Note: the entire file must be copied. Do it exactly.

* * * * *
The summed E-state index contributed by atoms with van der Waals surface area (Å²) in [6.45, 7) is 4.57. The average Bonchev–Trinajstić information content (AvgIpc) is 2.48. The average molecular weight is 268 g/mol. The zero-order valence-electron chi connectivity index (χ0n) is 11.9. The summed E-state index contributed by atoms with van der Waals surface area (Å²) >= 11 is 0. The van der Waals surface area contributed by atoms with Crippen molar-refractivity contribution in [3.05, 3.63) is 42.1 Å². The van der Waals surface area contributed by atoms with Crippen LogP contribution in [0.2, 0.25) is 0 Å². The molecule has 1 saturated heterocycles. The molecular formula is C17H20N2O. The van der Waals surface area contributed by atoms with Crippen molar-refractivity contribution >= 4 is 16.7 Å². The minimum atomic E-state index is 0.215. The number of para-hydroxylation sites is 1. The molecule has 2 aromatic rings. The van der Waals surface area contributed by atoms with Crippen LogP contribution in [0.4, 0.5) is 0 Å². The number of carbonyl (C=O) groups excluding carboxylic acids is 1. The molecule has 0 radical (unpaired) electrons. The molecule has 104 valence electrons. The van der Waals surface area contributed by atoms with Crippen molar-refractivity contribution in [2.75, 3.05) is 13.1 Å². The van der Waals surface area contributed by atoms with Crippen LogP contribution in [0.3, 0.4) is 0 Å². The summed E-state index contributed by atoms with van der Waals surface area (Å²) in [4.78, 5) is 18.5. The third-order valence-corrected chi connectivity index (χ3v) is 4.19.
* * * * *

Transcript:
The summed E-state index contributed by atoms with van der Waals surface area (Å²) in [6.45, 7) is 4.57. The average Bonchev–Trinajstić information content (AvgIpc) is 2.48. The average molecular weight is 268 g/mol. The zero-order valence-electron chi connectivity index (χ0n) is 11.9. The summed E-state index contributed by atoms with van der Waals surface area (Å²) >= 11 is 0. The van der Waals surface area contributed by atoms with Crippen molar-refractivity contribution in [3.05, 3.63) is 42.1 Å². The van der Waals surface area contributed by atoms with Crippen LogP contribution in [0.2, 0.25) is 0 Å². The molecule has 1 saturated heterocycles. The molecular formula is C17H20N2O. The van der Waals surface area contributed by atoms with Crippen molar-refractivity contribution >= 4 is 16.7 Å². The minimum atomic E-state index is 0.215. The number of para-hydroxylation sites is 1. The molecule has 2 aromatic rings. The van der Waals surface area contributed by atoms with Crippen LogP contribution in [0.4, 0.5) is 0 Å². The number of carbonyl (C=O) groups excluding carboxylic acids is 1. The molecule has 0 radical (unpaired) electrons. The molecule has 104 valence electrons. The van der Waals surface area contributed by atoms with Crippen molar-refractivity contribution in [2.75, 3.05) is 13.1 Å². The van der Waals surface area contributed by atoms with Crippen LogP contribution in [0.3, 0.4) is 0 Å². The summed E-state index contributed by atoms with van der Waals surface area (Å²) in [4.78, 5) is 18.5. The third-order valence-corrected chi connectivity index (χ3v) is 4.19.